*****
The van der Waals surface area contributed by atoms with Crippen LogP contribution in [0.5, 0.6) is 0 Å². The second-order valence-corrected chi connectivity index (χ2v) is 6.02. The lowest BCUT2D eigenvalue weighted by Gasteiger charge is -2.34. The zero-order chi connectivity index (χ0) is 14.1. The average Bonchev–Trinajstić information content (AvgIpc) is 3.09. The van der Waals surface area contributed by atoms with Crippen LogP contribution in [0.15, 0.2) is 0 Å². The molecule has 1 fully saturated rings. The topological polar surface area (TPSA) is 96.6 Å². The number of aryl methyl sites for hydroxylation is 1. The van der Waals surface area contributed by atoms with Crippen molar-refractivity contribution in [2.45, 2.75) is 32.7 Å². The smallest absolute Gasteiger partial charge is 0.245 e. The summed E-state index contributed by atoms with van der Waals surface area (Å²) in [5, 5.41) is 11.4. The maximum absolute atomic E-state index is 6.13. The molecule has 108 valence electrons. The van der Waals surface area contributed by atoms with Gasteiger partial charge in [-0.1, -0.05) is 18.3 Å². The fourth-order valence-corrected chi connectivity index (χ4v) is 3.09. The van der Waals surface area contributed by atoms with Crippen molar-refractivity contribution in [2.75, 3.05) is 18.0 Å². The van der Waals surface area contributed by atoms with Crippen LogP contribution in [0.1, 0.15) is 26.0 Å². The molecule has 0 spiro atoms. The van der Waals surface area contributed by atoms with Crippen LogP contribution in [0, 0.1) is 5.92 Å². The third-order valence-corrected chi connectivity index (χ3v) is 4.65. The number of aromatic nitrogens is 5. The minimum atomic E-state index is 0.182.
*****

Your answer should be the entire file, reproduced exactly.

The van der Waals surface area contributed by atoms with Crippen LogP contribution in [0.5, 0.6) is 0 Å². The second-order valence-corrected chi connectivity index (χ2v) is 6.02. The lowest BCUT2D eigenvalue weighted by Gasteiger charge is -2.34. The zero-order chi connectivity index (χ0) is 14.1. The average Bonchev–Trinajstić information content (AvgIpc) is 3.09. The van der Waals surface area contributed by atoms with Crippen LogP contribution in [0.15, 0.2) is 0 Å². The molecule has 1 fully saturated rings. The topological polar surface area (TPSA) is 96.6 Å². The number of aryl methyl sites for hydroxylation is 1. The van der Waals surface area contributed by atoms with Crippen molar-refractivity contribution in [2.45, 2.75) is 32.7 Å². The smallest absolute Gasteiger partial charge is 0.245 e. The summed E-state index contributed by atoms with van der Waals surface area (Å²) in [5, 5.41) is 11.4. The maximum absolute atomic E-state index is 6.13. The molecule has 108 valence electrons. The van der Waals surface area contributed by atoms with Gasteiger partial charge in [-0.1, -0.05) is 18.3 Å². The fourth-order valence-corrected chi connectivity index (χ4v) is 3.09. The van der Waals surface area contributed by atoms with Crippen molar-refractivity contribution in [2.75, 3.05) is 18.0 Å². The van der Waals surface area contributed by atoms with Crippen LogP contribution in [0.1, 0.15) is 26.0 Å². The molecule has 0 spiro atoms. The van der Waals surface area contributed by atoms with Crippen LogP contribution in [0, 0.1) is 5.92 Å². The third-order valence-corrected chi connectivity index (χ3v) is 4.65. The number of aromatic nitrogens is 5. The minimum atomic E-state index is 0.182.